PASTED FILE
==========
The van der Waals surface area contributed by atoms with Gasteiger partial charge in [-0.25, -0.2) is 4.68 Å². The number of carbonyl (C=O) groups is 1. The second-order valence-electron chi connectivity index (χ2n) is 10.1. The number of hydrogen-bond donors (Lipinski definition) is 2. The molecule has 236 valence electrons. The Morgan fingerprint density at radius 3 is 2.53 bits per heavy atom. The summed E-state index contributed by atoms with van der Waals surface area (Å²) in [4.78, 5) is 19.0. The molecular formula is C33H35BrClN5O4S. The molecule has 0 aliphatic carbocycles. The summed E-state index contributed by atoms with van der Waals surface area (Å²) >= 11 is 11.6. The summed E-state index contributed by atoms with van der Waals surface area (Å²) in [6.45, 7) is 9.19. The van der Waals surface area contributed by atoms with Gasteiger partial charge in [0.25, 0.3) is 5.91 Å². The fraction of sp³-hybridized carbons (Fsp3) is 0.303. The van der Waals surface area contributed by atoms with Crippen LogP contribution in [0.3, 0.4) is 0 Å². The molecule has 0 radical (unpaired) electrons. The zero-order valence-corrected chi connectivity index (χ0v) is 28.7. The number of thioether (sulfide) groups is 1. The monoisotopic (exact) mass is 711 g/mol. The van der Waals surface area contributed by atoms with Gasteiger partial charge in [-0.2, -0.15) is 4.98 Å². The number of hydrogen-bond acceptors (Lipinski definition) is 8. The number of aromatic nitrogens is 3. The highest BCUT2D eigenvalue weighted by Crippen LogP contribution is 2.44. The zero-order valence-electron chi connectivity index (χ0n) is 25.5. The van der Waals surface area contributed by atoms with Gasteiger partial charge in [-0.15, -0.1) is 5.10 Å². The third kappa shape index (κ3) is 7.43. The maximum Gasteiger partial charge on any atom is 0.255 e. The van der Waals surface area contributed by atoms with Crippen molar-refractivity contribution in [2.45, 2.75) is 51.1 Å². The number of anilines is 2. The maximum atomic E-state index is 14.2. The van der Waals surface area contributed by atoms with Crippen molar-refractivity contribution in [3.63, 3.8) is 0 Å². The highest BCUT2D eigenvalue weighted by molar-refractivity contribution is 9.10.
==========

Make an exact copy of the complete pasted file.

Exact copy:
The van der Waals surface area contributed by atoms with Gasteiger partial charge in [-0.25, -0.2) is 4.68 Å². The number of carbonyl (C=O) groups is 1. The second-order valence-electron chi connectivity index (χ2n) is 10.1. The number of hydrogen-bond donors (Lipinski definition) is 2. The molecule has 236 valence electrons. The Morgan fingerprint density at radius 3 is 2.53 bits per heavy atom. The summed E-state index contributed by atoms with van der Waals surface area (Å²) in [4.78, 5) is 19.0. The molecular formula is C33H35BrClN5O4S. The molecule has 0 aliphatic carbocycles. The summed E-state index contributed by atoms with van der Waals surface area (Å²) >= 11 is 11.6. The summed E-state index contributed by atoms with van der Waals surface area (Å²) in [6.45, 7) is 9.19. The van der Waals surface area contributed by atoms with Gasteiger partial charge in [0.25, 0.3) is 5.91 Å². The fraction of sp³-hybridized carbons (Fsp3) is 0.303. The van der Waals surface area contributed by atoms with Crippen LogP contribution in [0.3, 0.4) is 0 Å². The molecule has 0 radical (unpaired) electrons. The zero-order valence-corrected chi connectivity index (χ0v) is 28.7. The number of thioether (sulfide) groups is 1. The monoisotopic (exact) mass is 711 g/mol. The van der Waals surface area contributed by atoms with Gasteiger partial charge in [-0.2, -0.15) is 4.98 Å². The number of hydrogen-bond acceptors (Lipinski definition) is 8. The number of aromatic nitrogens is 3. The highest BCUT2D eigenvalue weighted by Crippen LogP contribution is 2.44. The zero-order valence-electron chi connectivity index (χ0n) is 25.5. The van der Waals surface area contributed by atoms with Gasteiger partial charge in [-0.15, -0.1) is 5.10 Å². The third kappa shape index (κ3) is 7.43. The maximum Gasteiger partial charge on any atom is 0.255 e. The van der Waals surface area contributed by atoms with Crippen molar-refractivity contribution in [2.45, 2.75) is 51.1 Å². The number of anilines is 2. The maximum atomic E-state index is 14.2. The van der Waals surface area contributed by atoms with Crippen molar-refractivity contribution in [3.63, 3.8) is 0 Å². The highest BCUT2D eigenvalue weighted by molar-refractivity contribution is 9.10.